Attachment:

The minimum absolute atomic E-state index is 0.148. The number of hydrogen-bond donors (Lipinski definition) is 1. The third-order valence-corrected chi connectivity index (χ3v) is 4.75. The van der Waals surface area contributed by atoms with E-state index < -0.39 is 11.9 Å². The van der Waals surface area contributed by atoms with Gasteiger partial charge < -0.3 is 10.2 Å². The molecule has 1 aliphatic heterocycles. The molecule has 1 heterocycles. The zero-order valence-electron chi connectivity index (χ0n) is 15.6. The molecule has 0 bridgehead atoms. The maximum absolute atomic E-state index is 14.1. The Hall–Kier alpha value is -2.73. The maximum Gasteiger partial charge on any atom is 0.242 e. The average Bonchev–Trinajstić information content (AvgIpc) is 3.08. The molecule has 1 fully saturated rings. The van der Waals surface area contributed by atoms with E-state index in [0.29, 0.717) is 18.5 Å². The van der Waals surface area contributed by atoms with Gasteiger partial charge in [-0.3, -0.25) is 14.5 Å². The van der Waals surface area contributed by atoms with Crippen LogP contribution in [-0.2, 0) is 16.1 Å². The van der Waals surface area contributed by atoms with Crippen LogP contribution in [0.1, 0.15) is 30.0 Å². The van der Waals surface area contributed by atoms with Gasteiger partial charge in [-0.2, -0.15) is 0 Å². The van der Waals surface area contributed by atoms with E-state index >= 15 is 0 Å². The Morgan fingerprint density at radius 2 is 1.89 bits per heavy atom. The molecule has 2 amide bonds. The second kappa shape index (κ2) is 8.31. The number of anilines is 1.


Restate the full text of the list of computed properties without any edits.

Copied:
The minimum absolute atomic E-state index is 0.148. The number of hydrogen-bond donors (Lipinski definition) is 1. The third-order valence-corrected chi connectivity index (χ3v) is 4.75. The van der Waals surface area contributed by atoms with E-state index < -0.39 is 11.9 Å². The van der Waals surface area contributed by atoms with Gasteiger partial charge < -0.3 is 10.2 Å². The molecule has 1 aliphatic heterocycles. The molecule has 1 heterocycles. The zero-order valence-electron chi connectivity index (χ0n) is 15.6. The molecule has 0 bridgehead atoms. The maximum absolute atomic E-state index is 14.1. The Hall–Kier alpha value is -2.73. The maximum Gasteiger partial charge on any atom is 0.242 e. The average Bonchev–Trinajstić information content (AvgIpc) is 3.08. The molecule has 1 fully saturated rings. The van der Waals surface area contributed by atoms with E-state index in [0.29, 0.717) is 18.5 Å². The van der Waals surface area contributed by atoms with Gasteiger partial charge in [-0.3, -0.25) is 14.5 Å². The van der Waals surface area contributed by atoms with Crippen LogP contribution in [-0.2, 0) is 16.1 Å². The van der Waals surface area contributed by atoms with Crippen LogP contribution in [0.1, 0.15) is 30.0 Å². The van der Waals surface area contributed by atoms with Gasteiger partial charge in [-0.2, -0.15) is 0 Å². The van der Waals surface area contributed by atoms with E-state index >= 15 is 0 Å². The Morgan fingerprint density at radius 2 is 1.89 bits per heavy atom. The molecule has 2 amide bonds. The second kappa shape index (κ2) is 8.31. The number of anilines is 1.